•  CASS 10.1.16R: FSA Notification – whether there is some concept of ‘materiality’ behind the requirement to notify the FSA immediately if a firm has not complied with, or is unable to comply with, the requirement to maintain and be able to retrieve a CASS Resolution Pack, or alternatively whether all breaches, no matter how small, must be notified to the FSA;
  • CASS 10.1.9E(2): Reliance on CASS Systems – under this rule, firms are obliged to put in place arrangements to ensure that systems upon which the firm is reliant for the performance of its CASS RP obligations remain operational and accessible after insolvency.  Noting the difficulty in securing the legal enforceability of this type of clause, the BBA asks for clarification as to whether a firm can instead rely on Section 14 of the Investment Bank Special Administration Regulations 2011 on Continuity of Supply, which obliges suppliers of key services to continue to supply those services to the administrator of a firm;
  • CASS 10.1.11R(2): Correction of Inaccuracies – this rule requires correction of inaccuracies within a CASS RP within 5 business days of the inaccuracy occurring.  The BBA seeks clarification as to whether the reference in the regulations to “material” implies that the FSA is only concerned with the correction of errors or mistakes, or alternatively whether it requires prompt updating of the entire CASS RP.  The BBA also seeks guidance on what is to be considered “material”, and an explanation of why 5 business days has been chosen as the applicable updating period instead of “…a more workable ‘monthly’ basis…”;
  • CASS 10.2.1R(3): Representatives and Agents – this rule requires the firm to identify each appointed representative, tied agent, field representative or other agent of the firm which receives client money or safe custody assets.  The BBA is seeking clarification of what is meant by “other agents”; and
  • CASS 10.2.1(6): CASS RP Affiliates and Third Parties – this rule requires a firm to identify group members and third parties “involved in operational functions relating to any obligations imposed on the firm under CASS 6 or CASS 7”.  The BBA is seeking clarification with respect to the meaning of the phrase “…operational functions…” together with examples of the types of third parties to which the regulation would apply.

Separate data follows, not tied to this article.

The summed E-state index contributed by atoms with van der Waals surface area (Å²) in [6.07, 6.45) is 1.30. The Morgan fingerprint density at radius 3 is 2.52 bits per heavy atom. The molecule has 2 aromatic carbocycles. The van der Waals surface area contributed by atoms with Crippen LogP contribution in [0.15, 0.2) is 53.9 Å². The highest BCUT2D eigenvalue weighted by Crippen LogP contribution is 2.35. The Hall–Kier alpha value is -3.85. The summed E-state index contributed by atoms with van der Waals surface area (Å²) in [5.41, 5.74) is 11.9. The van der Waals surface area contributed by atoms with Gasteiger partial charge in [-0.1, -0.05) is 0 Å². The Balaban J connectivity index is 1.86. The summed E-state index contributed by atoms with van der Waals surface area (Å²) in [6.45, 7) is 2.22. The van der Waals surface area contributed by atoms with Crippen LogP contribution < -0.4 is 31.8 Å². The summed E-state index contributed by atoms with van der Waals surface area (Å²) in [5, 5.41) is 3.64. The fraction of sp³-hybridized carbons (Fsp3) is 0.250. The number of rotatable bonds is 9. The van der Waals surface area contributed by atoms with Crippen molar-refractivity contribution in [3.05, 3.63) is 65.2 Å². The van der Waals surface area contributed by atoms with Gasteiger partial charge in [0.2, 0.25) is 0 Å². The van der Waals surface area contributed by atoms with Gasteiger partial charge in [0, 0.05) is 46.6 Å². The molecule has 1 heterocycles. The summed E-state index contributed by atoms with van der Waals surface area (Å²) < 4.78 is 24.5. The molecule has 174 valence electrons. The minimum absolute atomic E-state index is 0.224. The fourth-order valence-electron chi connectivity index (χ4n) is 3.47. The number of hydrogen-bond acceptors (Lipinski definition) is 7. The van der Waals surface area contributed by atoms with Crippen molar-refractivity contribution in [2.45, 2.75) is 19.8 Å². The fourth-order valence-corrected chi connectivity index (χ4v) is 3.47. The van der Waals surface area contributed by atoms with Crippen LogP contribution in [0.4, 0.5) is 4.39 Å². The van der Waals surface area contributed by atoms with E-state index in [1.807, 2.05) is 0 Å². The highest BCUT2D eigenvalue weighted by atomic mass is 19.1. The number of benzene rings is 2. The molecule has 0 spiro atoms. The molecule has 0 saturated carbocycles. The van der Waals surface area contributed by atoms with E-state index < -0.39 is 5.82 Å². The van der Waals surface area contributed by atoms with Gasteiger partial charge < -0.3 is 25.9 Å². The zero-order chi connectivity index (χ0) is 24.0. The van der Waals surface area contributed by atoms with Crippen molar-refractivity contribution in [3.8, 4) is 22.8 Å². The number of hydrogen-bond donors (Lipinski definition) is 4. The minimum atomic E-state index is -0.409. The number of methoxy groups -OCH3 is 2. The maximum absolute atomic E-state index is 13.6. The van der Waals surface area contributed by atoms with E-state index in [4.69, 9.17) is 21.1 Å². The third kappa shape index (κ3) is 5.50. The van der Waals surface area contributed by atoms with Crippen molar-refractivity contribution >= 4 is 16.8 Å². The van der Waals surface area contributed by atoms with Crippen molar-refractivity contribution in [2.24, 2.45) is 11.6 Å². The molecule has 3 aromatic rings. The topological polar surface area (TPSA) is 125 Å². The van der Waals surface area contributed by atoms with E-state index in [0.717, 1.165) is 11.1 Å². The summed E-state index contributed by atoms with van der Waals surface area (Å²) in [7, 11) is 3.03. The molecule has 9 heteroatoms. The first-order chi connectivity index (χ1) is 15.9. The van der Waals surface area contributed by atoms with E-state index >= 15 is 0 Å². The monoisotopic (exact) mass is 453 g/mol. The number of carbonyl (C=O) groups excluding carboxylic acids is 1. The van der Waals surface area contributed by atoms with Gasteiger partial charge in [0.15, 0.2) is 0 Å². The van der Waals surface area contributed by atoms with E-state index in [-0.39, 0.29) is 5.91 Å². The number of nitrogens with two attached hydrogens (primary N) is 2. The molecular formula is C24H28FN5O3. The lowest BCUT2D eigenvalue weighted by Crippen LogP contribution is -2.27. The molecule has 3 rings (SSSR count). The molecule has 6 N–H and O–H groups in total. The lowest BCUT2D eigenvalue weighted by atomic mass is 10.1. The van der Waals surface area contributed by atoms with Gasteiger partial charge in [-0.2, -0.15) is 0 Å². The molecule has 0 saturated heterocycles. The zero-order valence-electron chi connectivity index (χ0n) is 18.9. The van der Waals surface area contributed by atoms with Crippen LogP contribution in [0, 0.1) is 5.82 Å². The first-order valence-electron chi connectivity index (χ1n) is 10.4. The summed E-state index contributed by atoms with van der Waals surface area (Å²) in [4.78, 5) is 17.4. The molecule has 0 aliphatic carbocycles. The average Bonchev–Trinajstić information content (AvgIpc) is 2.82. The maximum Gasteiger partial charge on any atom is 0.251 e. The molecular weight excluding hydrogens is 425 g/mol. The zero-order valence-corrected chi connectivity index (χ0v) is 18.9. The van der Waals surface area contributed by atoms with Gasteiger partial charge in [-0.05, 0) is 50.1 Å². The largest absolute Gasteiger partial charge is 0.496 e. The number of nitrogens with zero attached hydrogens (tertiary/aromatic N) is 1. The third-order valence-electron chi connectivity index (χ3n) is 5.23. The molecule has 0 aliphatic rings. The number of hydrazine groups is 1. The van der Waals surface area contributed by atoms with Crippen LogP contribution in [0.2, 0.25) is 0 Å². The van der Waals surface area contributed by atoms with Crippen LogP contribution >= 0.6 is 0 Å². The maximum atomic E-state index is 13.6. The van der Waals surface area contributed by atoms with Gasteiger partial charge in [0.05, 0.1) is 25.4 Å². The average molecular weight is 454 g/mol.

FSA Consults on CASS Resolution Packs for Insurance Intermediaries

On 28 August, the FSA published Consultation Paper CP12/10, “Review of the client money rules for insurance intermediaries”.

The Consultation Paper is aimed at all insurance intermediaries to which CASS 5 applies.  It attempts to address a number of concerns which arose during the FSA’s review of CASS 5, including:

  • inappropriate controls around the use of non-statutory trusts;
  • ineffective risk transfer documentation;
  • infrequent client money calculations; and
  • the segregation of client money.

As part of its Consultation Paper, the FSA proposes to introduce the “CASS 5 Resolution Pack”.  The FSA estimates that there are approximately 3,000 firms in the UK which operate with permission to hold client money.  These will be the firms most affected by the CASS 5 Resolution Pack proposals.  The proposal itself largely mirrors the CASS Resolution Pack requirements for firms which are subject to CASS 6 (custody rules) and/or CASS 7 (client money rules) as detailed in Policy Statement PS 12/6 published by the FSA in March 2012 (see blogpost “FSA Policy Statement on CASS Resolution Packs” dated 28 March 2012).  However, there are a few notable differences, such as the absence of:

  • an express right to exhibit documentation in the CASS RP of an affiliate[1];
  • an express right to exhibit documentation in electronic form[2];
  • a requirement to ensure that any systems for the provision of component documents within the CASS RP remain operational and accessible after the insolvency of the firm[3]; and
  • a requirement for the firm to provide information with respect to the affiliates and third parties on which it is dependent for the performance of its CASS obligations[4].

The purpose of the CASS 5 Resolution Pack is to assist an insolvency practitioner access information required to deal with client money in a timely manner.  It is proposed that insurance intermediaries must, at all times, be able to provide the documentation specified in the schedule below to an insolvency practitioner within 48 hours of the firm’s failure.

CASS 5 Resolution Packs must be reviewed on an ongoing basis to ensure that they remain accurate, and any material inaccuracies must be corrected within 5 business days of the inaccuracy occurring.  The firm must notify the FSA immediately if it is not able to comply with these requirements.

In practice, updating of a CASS 5 Resolution Pack is likely to represent less of a burden than is the case with respect to a ‘normal’ CASS Resolution Pack.  This is due to the fact that the documentation to be incorporated within the CASS 5 Resolution Pack is more static in nature.  Nonetheless, the FSA proposes to change the frequency with which client money calculations must be performed, from the current once every 25 business day period to:

  • where the firm holds client money under a non-statutory trust:
    • at least every 7 business days if the firm held more than GBP 250,000 of client money at any time during the calendar year prior to the year the calculation is made; or
    • at least every 14 business days if the firm held less than or equal to GBP 250,000 of client money at any time during the calendar year prior to the year the calculation is made; and
    • at least every 25 business days where the firm holds client money under a statutory trust.

As each firm to which the CASS 5 Resolution Pack rules apply is obliged to include the latest client money calculation and reconciliation within its pack, a degree of effort to maintain the CASS 5 Resolution Pack remains.

The Consultation Paper is open for comments until 30 November 2012.  The FSA expects to publish its feedback to the consultation, together with final rules, in the second quarter of 2013.  It seems likely that the rules themselves will not come into force until 12 months from the publication of the final rules for all provisions (except for separate proposals regarding unclaimed client money).